In 1481, Yury Drohobych from western Ukraine was voted the first Rector at the Bologna University, Italy. Ukrainian Count Andriy Razumovsky commissioned a cycle of wonderful string quartets from Beethoven.The first printing press was founded in Lviv, Ukraine in 1573 by Ivan Fedorov, but only after he had been chased out of Moscow after his shop and books were burned by people who considered them the work of the devil.
5. Common languages?
Kyivan colonizers and priests introduced Slavonic to the Finno-Ugric residents of Moskovia. The centuries long Mongolian Yoke period (Boris Godunov was of Asian Tatar stock), added a significant imprint on the Moskovian language. Due to their isolation, the Russians retained numerous archaic structures from old Church Slavonic, later adding German verb structure and many German words and phrases.
By contrast, Ukrainian very quickly dropped all the archaisms, and in their free and open European atmosphere underwent an unrivaled development. Today, for example, you can easily hear many phonetics, grammar and roots common with Italian. In fact, many foreigners consider the Ukrainian language and songs as the rival of Italian.
Linguistically, Ukrainian is more closely tied to Bulgarian, Polish and Slovak than it is to Russian.
6. It is not Russian language that needs protecting, but Ukrainian.
Russian history reveals systemic marginalization and attempts at elimination of the Ukrainian language and culture. The Valuev and Emsky Decrees for the 19th century said there “never was, is not, nor will be a Ukrainian language” and banned Ukrainian books. The Soviet Union instituted the primacy of the Russian language and brutally squashed Ukrainian cultural revivals by decreeing many artificial linguistic changes in an attempt to increase “similarities between the two brotherly languages”.
Contrary to claims of “persecution of Russian language and culture” in Ukraine, the overwhelming majority of books, newspapers, magazines, and TV programs are in Russian. 1,700 Russian schools officially operate throughout Ukraine, including many in western sectors. The Ukrainian Constitution specifically singles out Russian for “free development, use and protection” and in areas like Crimea Russian language, culture, churches and schools (fully funded by the state) approach near unanimity.
(In contrast, there are merely a dozen schools with Ukrainian as an optional study language throughout all regions of Russia where over three million Ukrainians reside. Petitions to authorities remain unanswered. There are no Ukrainian-language newspapers nor radio nor TV broadcasting in the entire Russian Federation.)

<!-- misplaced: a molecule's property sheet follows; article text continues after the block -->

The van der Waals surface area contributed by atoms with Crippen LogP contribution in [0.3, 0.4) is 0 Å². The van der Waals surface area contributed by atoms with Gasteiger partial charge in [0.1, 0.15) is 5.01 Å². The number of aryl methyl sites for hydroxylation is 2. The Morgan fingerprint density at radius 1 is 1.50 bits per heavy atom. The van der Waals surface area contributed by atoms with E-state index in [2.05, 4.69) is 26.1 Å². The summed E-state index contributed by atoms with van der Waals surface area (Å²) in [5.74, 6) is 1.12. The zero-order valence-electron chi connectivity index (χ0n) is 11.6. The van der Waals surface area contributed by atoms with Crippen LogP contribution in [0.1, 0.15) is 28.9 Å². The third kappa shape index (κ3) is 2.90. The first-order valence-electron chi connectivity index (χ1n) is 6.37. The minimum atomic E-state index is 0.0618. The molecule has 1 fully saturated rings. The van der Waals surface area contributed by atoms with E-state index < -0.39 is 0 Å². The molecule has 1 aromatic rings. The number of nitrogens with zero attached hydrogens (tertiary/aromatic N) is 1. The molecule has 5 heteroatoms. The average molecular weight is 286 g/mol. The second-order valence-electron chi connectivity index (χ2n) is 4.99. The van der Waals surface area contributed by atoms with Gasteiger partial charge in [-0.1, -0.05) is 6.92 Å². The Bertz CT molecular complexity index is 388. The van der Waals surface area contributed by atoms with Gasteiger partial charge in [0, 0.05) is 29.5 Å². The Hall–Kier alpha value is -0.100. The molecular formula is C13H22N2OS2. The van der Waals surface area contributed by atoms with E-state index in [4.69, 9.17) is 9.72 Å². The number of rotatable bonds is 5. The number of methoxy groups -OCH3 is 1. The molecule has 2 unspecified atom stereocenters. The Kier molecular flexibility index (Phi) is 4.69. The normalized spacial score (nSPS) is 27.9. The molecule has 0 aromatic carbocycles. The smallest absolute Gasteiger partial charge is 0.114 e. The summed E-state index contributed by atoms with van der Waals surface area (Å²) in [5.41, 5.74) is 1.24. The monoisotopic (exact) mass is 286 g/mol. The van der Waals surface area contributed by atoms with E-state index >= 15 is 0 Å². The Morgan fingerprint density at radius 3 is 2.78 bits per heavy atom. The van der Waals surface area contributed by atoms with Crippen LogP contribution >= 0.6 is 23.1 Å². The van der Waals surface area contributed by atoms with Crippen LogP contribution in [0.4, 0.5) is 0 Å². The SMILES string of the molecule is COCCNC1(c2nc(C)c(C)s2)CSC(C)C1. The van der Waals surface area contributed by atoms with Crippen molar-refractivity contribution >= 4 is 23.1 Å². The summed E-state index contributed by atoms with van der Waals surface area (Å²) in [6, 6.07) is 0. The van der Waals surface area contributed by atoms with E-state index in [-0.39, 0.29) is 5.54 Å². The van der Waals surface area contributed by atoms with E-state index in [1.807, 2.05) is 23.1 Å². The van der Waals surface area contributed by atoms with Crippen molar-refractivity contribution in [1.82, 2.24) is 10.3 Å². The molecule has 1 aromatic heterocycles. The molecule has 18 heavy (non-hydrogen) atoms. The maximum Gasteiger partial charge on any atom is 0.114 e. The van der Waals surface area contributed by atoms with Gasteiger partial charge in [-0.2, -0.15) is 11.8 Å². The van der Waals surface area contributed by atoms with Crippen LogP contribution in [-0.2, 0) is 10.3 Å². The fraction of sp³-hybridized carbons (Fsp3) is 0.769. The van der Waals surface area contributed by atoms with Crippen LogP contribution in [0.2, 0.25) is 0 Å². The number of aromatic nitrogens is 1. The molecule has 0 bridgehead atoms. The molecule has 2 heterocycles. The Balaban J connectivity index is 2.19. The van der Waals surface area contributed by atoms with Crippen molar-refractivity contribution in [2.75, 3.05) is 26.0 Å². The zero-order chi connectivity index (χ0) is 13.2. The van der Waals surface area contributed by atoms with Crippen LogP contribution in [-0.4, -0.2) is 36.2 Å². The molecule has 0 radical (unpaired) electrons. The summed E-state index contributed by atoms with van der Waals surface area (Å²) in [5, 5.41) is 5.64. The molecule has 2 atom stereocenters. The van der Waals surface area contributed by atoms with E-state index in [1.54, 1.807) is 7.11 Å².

7. Common history?
The Soviet Union tried to establish the myth of two “brotherly nations”. But Putin’s 2014 invasion of Crimea is merely the latest chapter in centuries-old efforts by Russia to subjugate or eliminate Ukrainians as a nation and as a culture. In 1169, Prince Andrei Bogolyubsky of Suzdal (Moskovia) brutally sacked and plundered Kyiv, preparing the way for its 1240 destruction by the Mongols. And only now we are beginning to realize the full extent of the Soviet era ‘Holodomor’ – the artificial famine in the 1930s, calculated to wipe out Ukrainians and succeeding to the count of six to eight million deaths.
8. Russia was responsible for Demographic Catastrophe in Ukraine
Throughout the Tsarist and Soviet eras, millions of Ukrainians were either executed or forcibly relocated to all corners of the Russia, and Russians were brought into their place. (In Crimea, Stalin also deported all Crimean Tatars and replaced them with ethnic Russians.) Most recently, on 3/3/2014 the Russian Minister of the Far East, Aleksandr Galushka, unveiled a disturbing initiative to move residents of Ukraine to the Russian Far East as labor.
By Adrian Bryttan, New York, March 6, 2014
- Symbolic expansion: how Putin annexes history, not only territories
- Anna of Kyiv, the French Queen from Kyivan Rus
- How Moscow hijacked the history of Kyivan Rus’
- Kings or Princes? Why Do the Titles of Rusian Rulers Matter
- Ukrainian conflict is between ‘heirs of Kyivan Rus’ and ‘heirs of Golden Horde’
- Princess Olha of Kyiv: a golden page in Ukrainian history
- Putin’s ‘appropriation’ of medieval Ukrainian princess reflects more than historical arrogance
- Stolen ancient viking’s sword from the dawn of Kyivan Rus comes back home to Ukraine
- Tatar historian: ‘Russians are no more European than are the Tatars’
- Ukrainian parliament mulls requiring officials to call the Russian state ‘Muscovy’
- Why there are Muslim crescents on Orthodox crosses in Moscow but not in Kyiv